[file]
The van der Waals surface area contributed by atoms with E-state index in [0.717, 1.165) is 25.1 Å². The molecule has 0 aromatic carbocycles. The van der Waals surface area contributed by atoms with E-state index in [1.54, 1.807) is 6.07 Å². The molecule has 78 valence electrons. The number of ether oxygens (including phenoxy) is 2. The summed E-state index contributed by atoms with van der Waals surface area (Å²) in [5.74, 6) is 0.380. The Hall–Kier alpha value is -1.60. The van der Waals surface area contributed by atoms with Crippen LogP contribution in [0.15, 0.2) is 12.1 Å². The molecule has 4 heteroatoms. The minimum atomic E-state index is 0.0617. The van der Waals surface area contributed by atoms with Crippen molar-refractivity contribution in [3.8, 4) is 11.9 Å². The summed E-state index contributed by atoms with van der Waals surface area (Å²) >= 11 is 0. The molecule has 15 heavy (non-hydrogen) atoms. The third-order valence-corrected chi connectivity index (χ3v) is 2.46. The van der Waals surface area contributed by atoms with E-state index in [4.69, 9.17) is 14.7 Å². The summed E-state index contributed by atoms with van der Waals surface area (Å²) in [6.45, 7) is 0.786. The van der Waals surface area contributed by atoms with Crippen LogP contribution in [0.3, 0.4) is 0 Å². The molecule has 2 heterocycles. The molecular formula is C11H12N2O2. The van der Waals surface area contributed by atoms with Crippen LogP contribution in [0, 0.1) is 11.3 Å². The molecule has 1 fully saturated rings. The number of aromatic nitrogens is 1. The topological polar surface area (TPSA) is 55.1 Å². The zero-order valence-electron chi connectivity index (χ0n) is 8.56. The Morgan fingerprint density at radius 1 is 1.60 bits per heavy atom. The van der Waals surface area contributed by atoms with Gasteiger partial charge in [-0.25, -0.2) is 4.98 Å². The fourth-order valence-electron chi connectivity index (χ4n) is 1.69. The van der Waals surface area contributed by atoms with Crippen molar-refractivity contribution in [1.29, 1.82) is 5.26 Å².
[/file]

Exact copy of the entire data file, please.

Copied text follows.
The van der Waals surface area contributed by atoms with E-state index in [0.717, 1.165) is 25.1 Å². The molecule has 0 aromatic carbocycles. The van der Waals surface area contributed by atoms with E-state index in [1.54, 1.807) is 6.07 Å². The molecule has 78 valence electrons. The number of ether oxygens (including phenoxy) is 2. The summed E-state index contributed by atoms with van der Waals surface area (Å²) in [5.74, 6) is 0.380. The Hall–Kier alpha value is -1.60. The van der Waals surface area contributed by atoms with Crippen LogP contribution in [0.15, 0.2) is 12.1 Å². The molecule has 4 heteroatoms. The minimum atomic E-state index is 0.0617. The van der Waals surface area contributed by atoms with Crippen molar-refractivity contribution in [3.8, 4) is 11.9 Å². The summed E-state index contributed by atoms with van der Waals surface area (Å²) >= 11 is 0. The molecule has 15 heavy (non-hydrogen) atoms. The third-order valence-corrected chi connectivity index (χ3v) is 2.46. The van der Waals surface area contributed by atoms with E-state index in [4.69, 9.17) is 14.7 Å². The summed E-state index contributed by atoms with van der Waals surface area (Å²) in [6.45, 7) is 0.786. The van der Waals surface area contributed by atoms with Crippen LogP contribution in [0.3, 0.4) is 0 Å². The molecule has 2 heterocycles. The molecular formula is C11H12N2O2. The van der Waals surface area contributed by atoms with Crippen LogP contribution in [0, 0.1) is 11.3 Å². The molecule has 1 fully saturated rings. The number of aromatic nitrogens is 1. The topological polar surface area (TPSA) is 55.1 Å². The zero-order valence-electron chi connectivity index (χ0n) is 8.56. The Morgan fingerprint density at radius 1 is 1.60 bits per heavy atom. The van der Waals surface area contributed by atoms with Gasteiger partial charge in [-0.25, -0.2) is 4.98 Å². The fourth-order valence-electron chi connectivity index (χ4n) is 1.69. The van der Waals surface area contributed by atoms with Crippen molar-refractivity contribution in [1.29, 1.82) is 5.26 Å².